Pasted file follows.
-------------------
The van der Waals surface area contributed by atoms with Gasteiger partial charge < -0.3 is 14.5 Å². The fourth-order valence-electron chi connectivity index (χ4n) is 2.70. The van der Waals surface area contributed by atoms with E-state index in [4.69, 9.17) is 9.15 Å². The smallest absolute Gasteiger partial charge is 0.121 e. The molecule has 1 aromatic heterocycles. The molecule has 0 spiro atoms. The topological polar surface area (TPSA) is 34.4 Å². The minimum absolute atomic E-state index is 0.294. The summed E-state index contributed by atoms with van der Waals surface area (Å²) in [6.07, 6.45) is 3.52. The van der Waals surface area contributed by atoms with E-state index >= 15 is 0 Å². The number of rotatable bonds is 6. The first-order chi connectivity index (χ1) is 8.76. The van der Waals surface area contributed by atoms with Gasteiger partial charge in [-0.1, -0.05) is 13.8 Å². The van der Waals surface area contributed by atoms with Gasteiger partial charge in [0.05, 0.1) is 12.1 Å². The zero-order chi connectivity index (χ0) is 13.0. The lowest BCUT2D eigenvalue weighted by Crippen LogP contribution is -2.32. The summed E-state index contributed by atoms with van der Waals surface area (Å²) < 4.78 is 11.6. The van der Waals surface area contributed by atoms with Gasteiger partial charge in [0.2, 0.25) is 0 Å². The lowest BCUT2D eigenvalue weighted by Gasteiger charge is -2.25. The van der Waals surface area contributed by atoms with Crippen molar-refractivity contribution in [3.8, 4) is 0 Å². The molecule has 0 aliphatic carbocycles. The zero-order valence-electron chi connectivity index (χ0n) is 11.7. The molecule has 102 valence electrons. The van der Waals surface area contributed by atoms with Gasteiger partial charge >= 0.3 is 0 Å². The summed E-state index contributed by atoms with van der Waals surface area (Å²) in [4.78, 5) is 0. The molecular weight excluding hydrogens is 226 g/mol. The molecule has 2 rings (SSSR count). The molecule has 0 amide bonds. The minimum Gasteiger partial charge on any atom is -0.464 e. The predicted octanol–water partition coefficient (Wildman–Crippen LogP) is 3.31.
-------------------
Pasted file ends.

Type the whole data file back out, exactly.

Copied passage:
The van der Waals surface area contributed by atoms with Gasteiger partial charge < -0.3 is 14.5 Å². The fourth-order valence-electron chi connectivity index (χ4n) is 2.70. The van der Waals surface area contributed by atoms with E-state index in [4.69, 9.17) is 9.15 Å². The smallest absolute Gasteiger partial charge is 0.121 e. The molecule has 1 aromatic heterocycles. The molecule has 0 spiro atoms. The topological polar surface area (TPSA) is 34.4 Å². The minimum absolute atomic E-state index is 0.294. The summed E-state index contributed by atoms with van der Waals surface area (Å²) in [6.07, 6.45) is 3.52. The van der Waals surface area contributed by atoms with E-state index >= 15 is 0 Å². The number of rotatable bonds is 6. The first-order chi connectivity index (χ1) is 8.76. The van der Waals surface area contributed by atoms with Gasteiger partial charge in [-0.1, -0.05) is 13.8 Å². The van der Waals surface area contributed by atoms with Gasteiger partial charge in [0.05, 0.1) is 12.1 Å². The zero-order chi connectivity index (χ0) is 13.0. The lowest BCUT2D eigenvalue weighted by Crippen LogP contribution is -2.32. The summed E-state index contributed by atoms with van der Waals surface area (Å²) < 4.78 is 11.6. The van der Waals surface area contributed by atoms with Gasteiger partial charge in [0.2, 0.25) is 0 Å². The lowest BCUT2D eigenvalue weighted by Gasteiger charge is -2.25. The van der Waals surface area contributed by atoms with Crippen molar-refractivity contribution in [3.8, 4) is 0 Å². The molecule has 0 aliphatic carbocycles. The zero-order valence-electron chi connectivity index (χ0n) is 11.7. The molecule has 102 valence electrons. The van der Waals surface area contributed by atoms with Gasteiger partial charge >= 0.3 is 0 Å². The summed E-state index contributed by atoms with van der Waals surface area (Å²) in [4.78, 5) is 0. The molecular weight excluding hydrogens is 226 g/mol. The molecule has 2 rings (SSSR count). The molecule has 0 amide bonds. The minimum Gasteiger partial charge on any atom is -0.464 e. The predicted octanol–water partition coefficient (Wildman–Crippen LogP) is 3.31.